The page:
…in between that 7 year old being shot, and that concert in Manchester being blown up, I attended the 4th grade awards ceremony at my daughter’s school. And I watched as my daughter and her peers received awards both academic and social–there was a “leadership” award, and a “kindness” award, and a “helper” award, and an award for contributing to good class discussion. And these kids, they just lit up when their names were called and they were recognized for the complete goodness they’ve each contributed to their school community. A lump rose in my throat on more than one occasion. Because good lord, y’all–these kids, they were on fire for one another and the school they love.
One kid sat in the back. And I won’t even pretend to know his story, but I know that he looked kind of alone. And there weren’t any parents or grandparents or other trusted adults with him for the ceremony.
Except one–the school’s assistant principal, who is hands down one of the finest men I have ever known. And he sat with this kid through the whole thing. And stood and clapped for him when the kid received an award. And talked to him and was present with him. Just this one kid. And I thought to myself, “Whatever is happening there–it matters. Whatever story is unfolding–this moment may just make all the difference in that kid’s life.”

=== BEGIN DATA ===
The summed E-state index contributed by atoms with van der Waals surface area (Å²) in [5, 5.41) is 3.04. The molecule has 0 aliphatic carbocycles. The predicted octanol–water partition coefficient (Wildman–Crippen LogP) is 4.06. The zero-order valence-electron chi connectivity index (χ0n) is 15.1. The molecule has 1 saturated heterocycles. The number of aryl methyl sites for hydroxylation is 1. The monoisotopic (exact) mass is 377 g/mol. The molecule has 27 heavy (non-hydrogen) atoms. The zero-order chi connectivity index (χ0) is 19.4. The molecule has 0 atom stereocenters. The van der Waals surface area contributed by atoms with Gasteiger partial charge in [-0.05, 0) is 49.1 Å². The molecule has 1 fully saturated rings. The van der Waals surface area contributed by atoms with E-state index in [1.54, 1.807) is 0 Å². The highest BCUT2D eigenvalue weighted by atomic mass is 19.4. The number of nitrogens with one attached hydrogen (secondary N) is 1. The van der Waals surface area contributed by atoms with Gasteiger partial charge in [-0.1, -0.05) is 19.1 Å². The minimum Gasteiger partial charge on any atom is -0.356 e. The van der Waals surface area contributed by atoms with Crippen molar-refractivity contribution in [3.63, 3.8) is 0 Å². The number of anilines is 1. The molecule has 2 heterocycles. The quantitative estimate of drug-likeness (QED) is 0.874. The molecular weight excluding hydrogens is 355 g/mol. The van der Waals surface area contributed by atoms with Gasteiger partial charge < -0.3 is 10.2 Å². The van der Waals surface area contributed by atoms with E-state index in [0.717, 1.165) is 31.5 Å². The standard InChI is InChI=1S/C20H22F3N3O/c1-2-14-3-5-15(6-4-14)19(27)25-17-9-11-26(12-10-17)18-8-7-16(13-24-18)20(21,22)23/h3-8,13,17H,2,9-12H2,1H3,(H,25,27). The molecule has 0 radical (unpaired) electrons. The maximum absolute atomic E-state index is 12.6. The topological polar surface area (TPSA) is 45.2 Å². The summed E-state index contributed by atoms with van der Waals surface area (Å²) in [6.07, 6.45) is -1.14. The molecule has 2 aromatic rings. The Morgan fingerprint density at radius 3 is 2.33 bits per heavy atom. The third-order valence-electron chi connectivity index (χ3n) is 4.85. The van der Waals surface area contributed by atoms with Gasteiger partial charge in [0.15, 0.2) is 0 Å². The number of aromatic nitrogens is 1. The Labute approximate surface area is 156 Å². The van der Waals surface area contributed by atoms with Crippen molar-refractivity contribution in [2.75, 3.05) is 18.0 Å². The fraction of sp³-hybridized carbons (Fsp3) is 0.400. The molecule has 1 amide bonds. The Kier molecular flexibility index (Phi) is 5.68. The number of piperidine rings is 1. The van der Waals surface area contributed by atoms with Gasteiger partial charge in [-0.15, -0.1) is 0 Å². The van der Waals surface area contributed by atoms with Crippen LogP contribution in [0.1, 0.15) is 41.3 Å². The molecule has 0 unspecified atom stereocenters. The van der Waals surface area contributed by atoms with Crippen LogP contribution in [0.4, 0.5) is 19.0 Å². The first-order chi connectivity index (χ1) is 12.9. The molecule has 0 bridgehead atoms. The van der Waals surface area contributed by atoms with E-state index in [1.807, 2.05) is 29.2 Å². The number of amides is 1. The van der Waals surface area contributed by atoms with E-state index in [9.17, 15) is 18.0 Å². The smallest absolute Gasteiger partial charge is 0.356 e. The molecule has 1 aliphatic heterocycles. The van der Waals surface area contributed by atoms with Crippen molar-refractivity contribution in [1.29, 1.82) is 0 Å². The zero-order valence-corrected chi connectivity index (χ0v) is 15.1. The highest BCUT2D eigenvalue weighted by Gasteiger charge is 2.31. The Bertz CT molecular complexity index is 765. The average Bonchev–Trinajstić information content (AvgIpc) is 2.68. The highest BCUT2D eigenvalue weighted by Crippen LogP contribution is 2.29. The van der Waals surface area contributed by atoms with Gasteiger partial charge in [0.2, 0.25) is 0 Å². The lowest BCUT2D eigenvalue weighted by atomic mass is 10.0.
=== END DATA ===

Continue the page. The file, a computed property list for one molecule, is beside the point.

Y’all, I am holding on to the joy of that awards ceremony, the image of the assistant principal and that kid with all I’ve got this week. Because something about that 45 minutes at my daughter’s school reminded me that all is not lost. Not by a longshot. Not when there are children like those kids still committed to caring for one another and their community, because it’s being modeled for them by a group of adults who want the leave the world better than they found it.
Hope is sometimes adamantly searching for the tiniest bit of light in a time that seems so very dark and holding on to it. With all we’ve got. Insistently. Even irrationally. And even if it seems that the glimmer cannot possibly continue to glow in the face of the darkness.
This week, in the midst of heartache, my tiny glimmer is holding fast at Lincoln Elementary Performing Arts School–where some of the finest kids I know are learning what it means to stand in opposition to hate and anger and breed kindness and love instead. And my deep and fervent hope for all of us is that we’ll let such children lead us out of the world we find ourselves in and into the world that is meant to be.